Aside from the bus door falling off during one of our trips, we
had no breakdowns and a lot of laughs.

I highly recommend this informational and physically-active


George Williams College at Lake Geneva, Wisconsin
kaycorn@hiwaay.net (Kay Cornelius)

We just got back from an Elderhostel at George Williams College
at Lake Geneva, Wisconsin. The accommodations in the new lodge
were actually much better than we had been led to expect. We had
two lavatories, plus one twin and one double bed and a day bed
with enough pillow shams to make sitting up to read in bed very
comfortable. (The bathroom even had a dispenser with facial
tissues in it!)

Both the regular and "extra" programs were great. One night we
got to meet several foreign students who work at the Conference
Center. We found their presentations of ways of life in Senegal
and Zambia and Russia to be fascinating. The "Blues night out"
was fun, letting us all be "performers" as well as learners. We
even got to see a taped movie--with pop and popcorn--that was
filmed, in part, on the Lake Geneva campus, so we got to see what
it looks like in the winter. (CHAIN REACTION, with Keneau Reeves
and Morgan Freeman.)

For me, the best bonus of the week was being able to use the
Internet via the computer lab, which was always open for
Elderhostelers to access their e-mail and even do on-line

The weather was ideal, too, but even if it hadn't been, this is a
good program that we can certainly recommend to others.

Don and Kay Cornelius



I attended, and enjoyed, an Elderhostel program that was held at
the Chittenango Landing Canal Boat Museum. It was held 9/12 to
9/17/99. The town of Chittenango is located perhaps 16 miles east
of Syracuse, NY just off the NY State Thruway so access by either
car or air transport is good. The program consists mostly of
lectures and related indoor activities.  It is well suited to
those who have physical disabilities as well as the general

Sleeping accommodations were provided at a Days Inn in a
neighboring town, Canastota. A light breakfast was served each
day at the motel and the other two meals provided at the museum
itself. Different local restaurants prepared the main meal, often
featuring their specialties. The meals were very enjoyable. If a
hardier breakfast is your choice, there is a wonderful old
fashioned diner from the 1930s a short distance from the motel
that is open 24 hours a day. You can listen to John Cash or Frank
Sinatra if you have a quarter to spare as all the booths and the
counters have jukebox outlets. Don't bother to look for
contemporary recordings though .

The Elderhostel program is built around the history of the second
version of the Erie Canal which was made deeper and wider than
"Clinton's Ditch" that had been the first attempt. The museum is
on a site that contained a set of dry docks for repairing boats,
a store that fronted the canal and a blacksmith shop/ mule barn
toward the rear of the property. The buildings contain a wealth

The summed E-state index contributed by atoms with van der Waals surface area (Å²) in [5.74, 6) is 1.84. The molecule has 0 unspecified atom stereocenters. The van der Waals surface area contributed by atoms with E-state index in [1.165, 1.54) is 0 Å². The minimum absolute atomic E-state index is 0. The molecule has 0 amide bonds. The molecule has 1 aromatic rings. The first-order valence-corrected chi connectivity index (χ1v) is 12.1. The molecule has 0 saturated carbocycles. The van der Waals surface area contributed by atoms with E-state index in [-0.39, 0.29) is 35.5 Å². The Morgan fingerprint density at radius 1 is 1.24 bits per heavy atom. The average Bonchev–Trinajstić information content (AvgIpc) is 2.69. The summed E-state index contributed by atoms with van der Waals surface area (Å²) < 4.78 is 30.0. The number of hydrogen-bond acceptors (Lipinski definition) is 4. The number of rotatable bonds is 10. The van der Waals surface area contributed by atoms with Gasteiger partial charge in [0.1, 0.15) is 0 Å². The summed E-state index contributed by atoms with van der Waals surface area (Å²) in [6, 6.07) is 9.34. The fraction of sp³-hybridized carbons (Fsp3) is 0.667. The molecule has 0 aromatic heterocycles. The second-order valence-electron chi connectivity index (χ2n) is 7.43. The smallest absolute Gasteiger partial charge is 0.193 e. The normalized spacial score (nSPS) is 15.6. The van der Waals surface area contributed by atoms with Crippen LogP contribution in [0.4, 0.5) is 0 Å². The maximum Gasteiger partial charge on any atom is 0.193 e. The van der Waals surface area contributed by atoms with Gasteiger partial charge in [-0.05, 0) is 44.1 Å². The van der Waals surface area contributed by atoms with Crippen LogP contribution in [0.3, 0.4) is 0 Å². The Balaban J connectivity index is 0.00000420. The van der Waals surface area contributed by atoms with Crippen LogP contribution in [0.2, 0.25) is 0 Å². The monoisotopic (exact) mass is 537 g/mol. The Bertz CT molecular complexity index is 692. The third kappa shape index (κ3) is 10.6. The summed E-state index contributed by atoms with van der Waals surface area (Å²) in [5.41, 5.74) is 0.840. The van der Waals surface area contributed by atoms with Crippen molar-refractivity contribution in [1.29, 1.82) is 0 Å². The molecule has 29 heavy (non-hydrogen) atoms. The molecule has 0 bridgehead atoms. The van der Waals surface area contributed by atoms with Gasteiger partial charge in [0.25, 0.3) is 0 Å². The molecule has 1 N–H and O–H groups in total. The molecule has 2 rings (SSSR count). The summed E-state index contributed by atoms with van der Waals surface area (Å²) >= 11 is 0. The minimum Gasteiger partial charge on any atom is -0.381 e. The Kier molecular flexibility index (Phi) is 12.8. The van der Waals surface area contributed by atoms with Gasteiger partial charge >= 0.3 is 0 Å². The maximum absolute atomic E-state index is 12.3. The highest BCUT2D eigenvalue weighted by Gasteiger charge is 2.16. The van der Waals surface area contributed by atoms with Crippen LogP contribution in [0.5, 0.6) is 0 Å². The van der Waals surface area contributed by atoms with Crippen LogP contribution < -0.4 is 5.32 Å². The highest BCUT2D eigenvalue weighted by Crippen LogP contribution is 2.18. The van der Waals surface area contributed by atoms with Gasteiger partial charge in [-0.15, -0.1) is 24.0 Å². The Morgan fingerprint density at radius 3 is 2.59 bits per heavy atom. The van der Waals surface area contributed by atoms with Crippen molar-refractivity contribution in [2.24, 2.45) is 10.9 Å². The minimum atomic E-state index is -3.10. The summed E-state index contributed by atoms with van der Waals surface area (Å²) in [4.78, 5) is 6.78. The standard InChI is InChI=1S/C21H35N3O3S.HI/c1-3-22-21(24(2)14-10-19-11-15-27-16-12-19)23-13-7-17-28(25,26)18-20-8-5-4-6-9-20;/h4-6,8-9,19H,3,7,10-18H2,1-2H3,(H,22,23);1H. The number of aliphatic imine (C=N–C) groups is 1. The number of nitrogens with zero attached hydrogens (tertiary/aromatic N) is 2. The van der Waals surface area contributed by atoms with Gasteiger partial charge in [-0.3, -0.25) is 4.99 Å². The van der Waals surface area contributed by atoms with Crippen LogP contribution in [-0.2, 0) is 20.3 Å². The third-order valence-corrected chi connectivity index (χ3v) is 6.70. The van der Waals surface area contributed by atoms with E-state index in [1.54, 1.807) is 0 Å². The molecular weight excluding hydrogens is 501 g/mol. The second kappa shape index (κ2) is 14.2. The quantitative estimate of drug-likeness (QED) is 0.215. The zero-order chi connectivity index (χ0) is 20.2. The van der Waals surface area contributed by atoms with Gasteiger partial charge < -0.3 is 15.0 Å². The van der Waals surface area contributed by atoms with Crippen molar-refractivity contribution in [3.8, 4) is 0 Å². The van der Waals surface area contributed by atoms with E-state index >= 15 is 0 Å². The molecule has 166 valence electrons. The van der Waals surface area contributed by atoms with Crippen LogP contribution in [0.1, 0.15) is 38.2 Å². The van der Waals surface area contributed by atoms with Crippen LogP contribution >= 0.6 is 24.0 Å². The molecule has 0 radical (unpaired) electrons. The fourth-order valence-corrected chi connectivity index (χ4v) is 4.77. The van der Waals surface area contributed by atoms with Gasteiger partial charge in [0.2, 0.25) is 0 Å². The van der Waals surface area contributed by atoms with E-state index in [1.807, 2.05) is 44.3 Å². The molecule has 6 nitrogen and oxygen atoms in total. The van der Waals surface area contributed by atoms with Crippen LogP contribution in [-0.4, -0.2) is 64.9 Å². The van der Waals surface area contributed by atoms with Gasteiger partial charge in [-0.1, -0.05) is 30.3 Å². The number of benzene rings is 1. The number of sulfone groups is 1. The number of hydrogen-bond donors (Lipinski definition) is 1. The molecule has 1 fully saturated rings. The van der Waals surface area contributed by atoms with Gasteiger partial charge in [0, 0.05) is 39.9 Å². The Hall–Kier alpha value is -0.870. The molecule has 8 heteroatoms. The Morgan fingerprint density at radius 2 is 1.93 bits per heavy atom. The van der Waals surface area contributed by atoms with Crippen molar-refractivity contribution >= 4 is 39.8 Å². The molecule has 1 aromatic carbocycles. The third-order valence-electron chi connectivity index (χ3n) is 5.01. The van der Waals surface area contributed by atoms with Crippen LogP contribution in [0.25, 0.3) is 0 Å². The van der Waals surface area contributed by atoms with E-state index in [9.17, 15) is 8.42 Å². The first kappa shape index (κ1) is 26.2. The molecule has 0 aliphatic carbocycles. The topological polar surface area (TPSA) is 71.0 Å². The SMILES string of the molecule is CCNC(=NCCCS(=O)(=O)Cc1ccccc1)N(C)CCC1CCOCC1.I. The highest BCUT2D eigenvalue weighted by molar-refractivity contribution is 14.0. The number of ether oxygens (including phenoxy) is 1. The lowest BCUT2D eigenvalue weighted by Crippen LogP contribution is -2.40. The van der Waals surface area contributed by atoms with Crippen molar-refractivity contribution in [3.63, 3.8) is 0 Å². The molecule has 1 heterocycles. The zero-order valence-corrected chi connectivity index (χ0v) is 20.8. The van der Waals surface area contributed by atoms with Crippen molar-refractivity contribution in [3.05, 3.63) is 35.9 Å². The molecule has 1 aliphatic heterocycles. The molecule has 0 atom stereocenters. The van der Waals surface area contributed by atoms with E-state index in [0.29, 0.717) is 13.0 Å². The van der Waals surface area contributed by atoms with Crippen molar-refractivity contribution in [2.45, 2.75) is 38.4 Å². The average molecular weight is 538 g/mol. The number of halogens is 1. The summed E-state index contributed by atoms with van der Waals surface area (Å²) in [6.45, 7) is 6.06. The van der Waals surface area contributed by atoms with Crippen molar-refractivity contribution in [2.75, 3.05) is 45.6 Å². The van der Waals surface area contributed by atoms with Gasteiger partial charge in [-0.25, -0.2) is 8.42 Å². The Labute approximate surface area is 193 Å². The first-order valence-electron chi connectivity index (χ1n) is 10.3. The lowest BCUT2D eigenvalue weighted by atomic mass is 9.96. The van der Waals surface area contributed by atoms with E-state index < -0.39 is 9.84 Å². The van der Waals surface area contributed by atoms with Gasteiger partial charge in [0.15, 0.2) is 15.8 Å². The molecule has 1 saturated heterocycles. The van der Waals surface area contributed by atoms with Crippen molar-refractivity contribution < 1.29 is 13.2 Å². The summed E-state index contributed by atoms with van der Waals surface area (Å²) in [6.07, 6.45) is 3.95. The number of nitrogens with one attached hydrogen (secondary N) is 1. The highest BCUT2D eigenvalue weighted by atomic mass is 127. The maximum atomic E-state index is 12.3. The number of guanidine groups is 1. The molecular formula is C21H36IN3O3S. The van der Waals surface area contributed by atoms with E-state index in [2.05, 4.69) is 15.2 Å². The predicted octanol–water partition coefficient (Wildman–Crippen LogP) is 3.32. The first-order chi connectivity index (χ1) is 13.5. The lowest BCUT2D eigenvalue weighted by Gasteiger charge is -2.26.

of  artifacts that have been collected from the site during
restoration and the attics and barns of local residents who have
taken a very big interest in the project.

The Canal Museum exists today due to the very substantial efforts
of some of the local residents. Significantly, those most
instrumental in the restoration project are also the major
program presenters throughout the 5 day program. They have been
major movers in the transformation of the site from a heavily
wooded area back to the appearance it had when the canal was
operating. They have much to share with those who attend the
program and do so enthusiastically.

This program is excellent for those who wish to know more about
the early days of this country. The Erie Canal represented one of
the major "highways" opening the way to the Midwest. Those who
traveled it are worth getting to know something about if you have
an interest in the roots of our country. The program does open
the door to those days in a way that a simple visit to the same
museum can't be expected to achieve. I enjoyed it immensely.

I would recommend visiting nearby Chittenango Falls during the
half day of free time provided and also cruising the open farm
country located south of the NY State Thruway. It contains
wonderfully scenic areas.

Carl Fogelin


John C Campbell Folk School, NC


We have just returned from a wonderful week at the John C
Campbell Folk School in Brasstown, NC. The School offers classes
in folk craft that varies each week. This session had classes in
Wood turning, Carving, Quilting, Chair Caning, Basketry, Rug
Hooking, Hammered Dulcimer, and Book Binding. The classes include
both EH'ers and regular folk in combined sessions.  Brings in
some younger talent.

I took the wood turning  and learned to make hallowed vessels. In
this class some prior experience is necessary. The Instructor was
Larry Hassik, a professional turner and a very good instructor.
This school supplied excellent equipment and plenty of logs to
work from so that you really could practice your craft.

My wife took the quilting class and while the class did not
follow the intent of the course description, she felt that she
learned some valuable techniques.